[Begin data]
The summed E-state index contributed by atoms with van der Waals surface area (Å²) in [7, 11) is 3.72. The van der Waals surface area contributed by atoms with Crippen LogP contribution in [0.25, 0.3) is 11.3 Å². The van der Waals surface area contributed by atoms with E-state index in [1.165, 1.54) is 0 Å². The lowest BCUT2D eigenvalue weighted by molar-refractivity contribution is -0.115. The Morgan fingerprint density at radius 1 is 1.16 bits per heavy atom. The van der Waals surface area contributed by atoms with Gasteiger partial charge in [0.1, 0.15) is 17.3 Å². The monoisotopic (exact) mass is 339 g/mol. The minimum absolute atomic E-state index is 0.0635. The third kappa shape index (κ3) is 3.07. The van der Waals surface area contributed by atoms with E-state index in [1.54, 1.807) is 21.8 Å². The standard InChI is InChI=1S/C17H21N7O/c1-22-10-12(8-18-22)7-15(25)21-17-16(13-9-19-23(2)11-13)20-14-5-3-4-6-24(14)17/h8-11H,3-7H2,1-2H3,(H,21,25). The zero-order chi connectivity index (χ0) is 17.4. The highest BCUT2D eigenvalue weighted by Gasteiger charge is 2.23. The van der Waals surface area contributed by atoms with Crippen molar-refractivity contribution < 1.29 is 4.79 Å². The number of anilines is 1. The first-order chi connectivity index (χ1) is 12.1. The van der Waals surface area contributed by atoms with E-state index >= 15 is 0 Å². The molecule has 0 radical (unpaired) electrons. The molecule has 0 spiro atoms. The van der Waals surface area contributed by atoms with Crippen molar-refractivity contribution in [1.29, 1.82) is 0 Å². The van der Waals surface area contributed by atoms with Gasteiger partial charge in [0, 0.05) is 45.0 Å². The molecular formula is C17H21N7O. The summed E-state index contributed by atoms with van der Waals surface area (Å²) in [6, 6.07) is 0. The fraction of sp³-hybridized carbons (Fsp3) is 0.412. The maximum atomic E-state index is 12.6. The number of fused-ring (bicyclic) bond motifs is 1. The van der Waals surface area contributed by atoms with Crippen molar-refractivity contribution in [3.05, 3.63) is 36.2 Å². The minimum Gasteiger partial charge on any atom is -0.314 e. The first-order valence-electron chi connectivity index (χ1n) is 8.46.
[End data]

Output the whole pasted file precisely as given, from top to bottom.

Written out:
The summed E-state index contributed by atoms with van der Waals surface area (Å²) in [7, 11) is 3.72. The van der Waals surface area contributed by atoms with Crippen LogP contribution in [0.25, 0.3) is 11.3 Å². The van der Waals surface area contributed by atoms with E-state index in [1.165, 1.54) is 0 Å². The lowest BCUT2D eigenvalue weighted by molar-refractivity contribution is -0.115. The Morgan fingerprint density at radius 1 is 1.16 bits per heavy atom. The van der Waals surface area contributed by atoms with Gasteiger partial charge in [0.1, 0.15) is 17.3 Å². The monoisotopic (exact) mass is 339 g/mol. The minimum absolute atomic E-state index is 0.0635. The third kappa shape index (κ3) is 3.07. The van der Waals surface area contributed by atoms with E-state index in [1.54, 1.807) is 21.8 Å². The standard InChI is InChI=1S/C17H21N7O/c1-22-10-12(8-18-22)7-15(25)21-17-16(13-9-19-23(2)11-13)20-14-5-3-4-6-24(14)17/h8-11H,3-7H2,1-2H3,(H,21,25). The zero-order chi connectivity index (χ0) is 17.4. The highest BCUT2D eigenvalue weighted by Gasteiger charge is 2.23. The van der Waals surface area contributed by atoms with Crippen molar-refractivity contribution < 1.29 is 4.79 Å². The number of anilines is 1. The first-order chi connectivity index (χ1) is 12.1. The van der Waals surface area contributed by atoms with E-state index >= 15 is 0 Å². The molecule has 0 radical (unpaired) electrons. The molecule has 0 spiro atoms. The van der Waals surface area contributed by atoms with Crippen molar-refractivity contribution in [1.29, 1.82) is 0 Å². The van der Waals surface area contributed by atoms with Gasteiger partial charge in [0, 0.05) is 45.0 Å². The molecular formula is C17H21N7O. The summed E-state index contributed by atoms with van der Waals surface area (Å²) in [6, 6.07) is 0. The fraction of sp³-hybridized carbons (Fsp3) is 0.412. The maximum atomic E-state index is 12.6. The number of fused-ring (bicyclic) bond motifs is 1. The van der Waals surface area contributed by atoms with Crippen molar-refractivity contribution in [3.05, 3.63) is 36.2 Å². The minimum Gasteiger partial charge on any atom is -0.314 e. The first-order valence-electron chi connectivity index (χ1n) is 8.46.